May 2004
Volume 45, Issue 13
ARVO Annual Meeting Abstract  |   May 2004
Author Affiliations & Notes
  • A.V. Mezentsev
    Pharmacology, New York Medical College, Valhalla, NY
  • F. Seta
    Pharmacology, New York Medical College, Valhalla, NY
  • M.W. Dunn
    Pharmacology, New York Medical College, Valhalla, NY
  • M. Laniado–Schwartzman
    Pharmacology, New York Medical College, Valhalla, NY
  • Footnotes
    Commercial Relationships  A.V. Mezentsev, None; F. Seta, None; M.W. Dunn, None; M. Laniado–Schwartzman, None.
  • Footnotes
    Support  NIH grant EY06513
Investigative Ophthalmology & Visual Science May 2004, Vol.45, 2348. doi:
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      A.V. Mezentsev, F. Seta, M.W. Dunn, M. Laniado–Schwartzman; TRANSFECTION OF CYP4B1 INTO THE CORNEA INDUCES ANGIOGENIC ACTIVITY IN THE LIMBAL VESSELS . Invest. Ophthalmol. Vis. Sci. 2004;45(13):2348.

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      © ARVO (1962-2015); The Authors (2016-present)

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Abstract: : Purpose: Injury to the ocular surface provokes an inflammatory response that is mediated, at least in part, by corneal epithelial–derived 12–hydroxyeicosanoids. These eicosanoids, which exhibit potent inflammatory and angiogenic properties, are formed by a cytochrome P450 enzyme, presumably CYP4B1. We have isolated and cloned rabbit corneal CYP4B1 and examined the effect of CYP4B1 overexpression on corneal inflammation and neovascularization in vivo and in vitro. Methods:The expression vectors pIRES2–EGFP or pIRES2–CYP4B1 (2 µg/4 µl) were administered to the left eye using a 30G1/2in. needle dipped in the plasmid solution and inserted repeatedly into the limbus over 360o. Inflammatory response was examined by slit lamp microscopy over a 6–day period. Eyes were excised and corneas processed for GFP detection by fluorescence and immunohistochemistry 3 and 6 days after treatment. Corneal–limbal explants were placed in Matrigel–coated 24–well plates and their angiogenic capacity was determined over time (1–7 days) by measuring the length of the neovascular sprouts; the lectin Ulex europeus was used to identify the sprouts as endothelial cells. The culture medium was collected for determination of 12–hydroxyeicosanoid levels. Results:Plasmid inserted into the limbus effectively transduced GFP expression in the corneal epithelial cells primarily at the limbus and in the corneal endothelial cell layer. Slit lamp microscopy in vivo revealed a significant inflammatory response that included limbal vasodilation and corneal neovascularization in eyes transfected with the pIRES2–CYP4B1 but not with pIRES2–EGFP. Corneal limbal explants from eyes transfected with pIRES2–CYP4B1 exhibited a marked 3–fold increase in neovascular sprouting composed of GFP positive endothelial cells. This angiogenic activity was associated with increased levels of 12–HETrE, the angiogenic eicosanoid formed by CYP4B1. Conclusions: The results further implicate corneal CYP4B1 as a component of the inflammatory cascade initiated by injury to the ocular surface. Neovascularization was associated with increased levels of the angiogenic eicosanoid 12–HETrE. These finding suggest a novel strategy for control of ocular surface inflammation and neovascularization.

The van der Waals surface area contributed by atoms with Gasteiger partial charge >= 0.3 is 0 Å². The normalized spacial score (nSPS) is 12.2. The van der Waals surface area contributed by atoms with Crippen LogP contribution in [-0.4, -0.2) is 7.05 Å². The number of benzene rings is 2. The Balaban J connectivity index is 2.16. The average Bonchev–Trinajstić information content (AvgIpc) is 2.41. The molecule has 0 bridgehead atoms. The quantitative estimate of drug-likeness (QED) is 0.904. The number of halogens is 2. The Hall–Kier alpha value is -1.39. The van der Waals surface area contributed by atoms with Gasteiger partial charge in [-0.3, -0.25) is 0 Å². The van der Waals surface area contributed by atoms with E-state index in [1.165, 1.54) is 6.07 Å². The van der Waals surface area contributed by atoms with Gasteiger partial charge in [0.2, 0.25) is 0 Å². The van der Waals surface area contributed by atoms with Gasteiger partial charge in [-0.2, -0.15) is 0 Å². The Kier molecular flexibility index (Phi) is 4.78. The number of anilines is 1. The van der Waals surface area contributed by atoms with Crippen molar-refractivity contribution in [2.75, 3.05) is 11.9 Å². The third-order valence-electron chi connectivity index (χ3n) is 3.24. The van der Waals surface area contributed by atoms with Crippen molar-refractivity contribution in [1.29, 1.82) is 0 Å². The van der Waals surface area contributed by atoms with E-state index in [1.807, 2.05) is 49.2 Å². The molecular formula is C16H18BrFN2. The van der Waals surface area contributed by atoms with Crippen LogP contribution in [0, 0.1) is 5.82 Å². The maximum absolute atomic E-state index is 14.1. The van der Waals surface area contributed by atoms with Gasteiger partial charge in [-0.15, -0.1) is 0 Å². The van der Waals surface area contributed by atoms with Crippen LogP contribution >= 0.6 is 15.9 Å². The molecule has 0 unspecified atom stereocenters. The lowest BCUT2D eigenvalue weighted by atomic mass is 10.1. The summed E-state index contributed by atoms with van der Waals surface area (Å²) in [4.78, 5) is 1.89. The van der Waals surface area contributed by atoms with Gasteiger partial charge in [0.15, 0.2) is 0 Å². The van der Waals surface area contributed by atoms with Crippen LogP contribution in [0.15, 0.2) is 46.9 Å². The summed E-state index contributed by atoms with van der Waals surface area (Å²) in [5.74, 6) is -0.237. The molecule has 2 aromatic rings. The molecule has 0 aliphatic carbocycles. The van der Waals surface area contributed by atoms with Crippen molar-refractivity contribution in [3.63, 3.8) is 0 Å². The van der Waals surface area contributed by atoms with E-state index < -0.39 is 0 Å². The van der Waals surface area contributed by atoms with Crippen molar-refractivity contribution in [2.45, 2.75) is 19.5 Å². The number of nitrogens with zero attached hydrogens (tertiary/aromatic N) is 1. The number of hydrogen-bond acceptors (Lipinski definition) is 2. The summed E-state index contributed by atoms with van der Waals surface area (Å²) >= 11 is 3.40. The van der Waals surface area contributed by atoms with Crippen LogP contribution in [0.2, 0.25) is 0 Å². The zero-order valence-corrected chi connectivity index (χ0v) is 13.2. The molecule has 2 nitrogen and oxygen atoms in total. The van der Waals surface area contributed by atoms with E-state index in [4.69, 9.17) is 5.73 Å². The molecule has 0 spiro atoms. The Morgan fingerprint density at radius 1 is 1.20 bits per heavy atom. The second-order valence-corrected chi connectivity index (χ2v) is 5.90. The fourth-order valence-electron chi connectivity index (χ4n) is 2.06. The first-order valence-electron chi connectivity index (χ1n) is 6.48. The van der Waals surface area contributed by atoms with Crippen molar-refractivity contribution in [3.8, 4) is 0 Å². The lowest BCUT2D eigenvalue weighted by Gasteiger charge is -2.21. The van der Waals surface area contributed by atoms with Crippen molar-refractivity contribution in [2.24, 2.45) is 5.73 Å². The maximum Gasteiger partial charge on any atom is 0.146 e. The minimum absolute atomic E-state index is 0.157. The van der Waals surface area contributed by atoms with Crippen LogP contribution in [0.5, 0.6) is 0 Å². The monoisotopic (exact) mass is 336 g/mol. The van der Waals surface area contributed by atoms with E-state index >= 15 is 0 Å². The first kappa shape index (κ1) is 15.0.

Keywords: eicosanoids • gene transfer/gene therapy • inflammation 

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